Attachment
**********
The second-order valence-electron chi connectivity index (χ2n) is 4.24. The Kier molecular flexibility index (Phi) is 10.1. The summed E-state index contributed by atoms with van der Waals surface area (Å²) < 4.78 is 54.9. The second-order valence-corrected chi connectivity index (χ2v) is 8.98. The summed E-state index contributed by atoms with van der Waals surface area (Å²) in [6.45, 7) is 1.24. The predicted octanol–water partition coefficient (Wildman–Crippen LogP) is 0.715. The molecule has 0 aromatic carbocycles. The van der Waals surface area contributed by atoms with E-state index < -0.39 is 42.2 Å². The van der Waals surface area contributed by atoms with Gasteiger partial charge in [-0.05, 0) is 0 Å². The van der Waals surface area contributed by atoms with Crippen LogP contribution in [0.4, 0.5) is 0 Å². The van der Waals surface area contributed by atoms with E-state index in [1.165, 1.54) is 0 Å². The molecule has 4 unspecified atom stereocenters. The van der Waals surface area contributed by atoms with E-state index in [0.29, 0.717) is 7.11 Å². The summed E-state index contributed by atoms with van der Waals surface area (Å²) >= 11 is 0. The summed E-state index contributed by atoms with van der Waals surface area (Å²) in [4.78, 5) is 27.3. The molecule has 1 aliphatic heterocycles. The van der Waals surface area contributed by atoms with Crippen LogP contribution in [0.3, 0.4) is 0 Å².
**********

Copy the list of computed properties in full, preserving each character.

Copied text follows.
The second-order valence-electron chi connectivity index (χ2n) is 4.24. The Kier molecular flexibility index (Phi) is 10.1. The summed E-state index contributed by atoms with van der Waals surface area (Å²) < 4.78 is 54.9. The second-order valence-corrected chi connectivity index (χ2v) is 8.98. The summed E-state index contributed by atoms with van der Waals surface area (Å²) in [6.45, 7) is 1.24. The predicted octanol–water partition coefficient (Wildman–Crippen LogP) is 0.715. The molecule has 0 aromatic carbocycles. The van der Waals surface area contributed by atoms with E-state index < -0.39 is 42.2 Å². The van der Waals surface area contributed by atoms with Gasteiger partial charge in [-0.05, 0) is 0 Å². The van der Waals surface area contributed by atoms with Crippen LogP contribution in [0.4, 0.5) is 0 Å². The van der Waals surface area contributed by atoms with E-state index in [1.165, 1.54) is 0 Å². The molecule has 4 unspecified atom stereocenters. The van der Waals surface area contributed by atoms with E-state index in [0.29, 0.717) is 7.11 Å². The summed E-state index contributed by atoms with van der Waals surface area (Å²) >= 11 is 0. The summed E-state index contributed by atoms with van der Waals surface area (Å²) in [4.78, 5) is 27.3. The molecule has 1 aliphatic heterocycles. The van der Waals surface area contributed by atoms with Crippen LogP contribution in [0.3, 0.4) is 0 Å².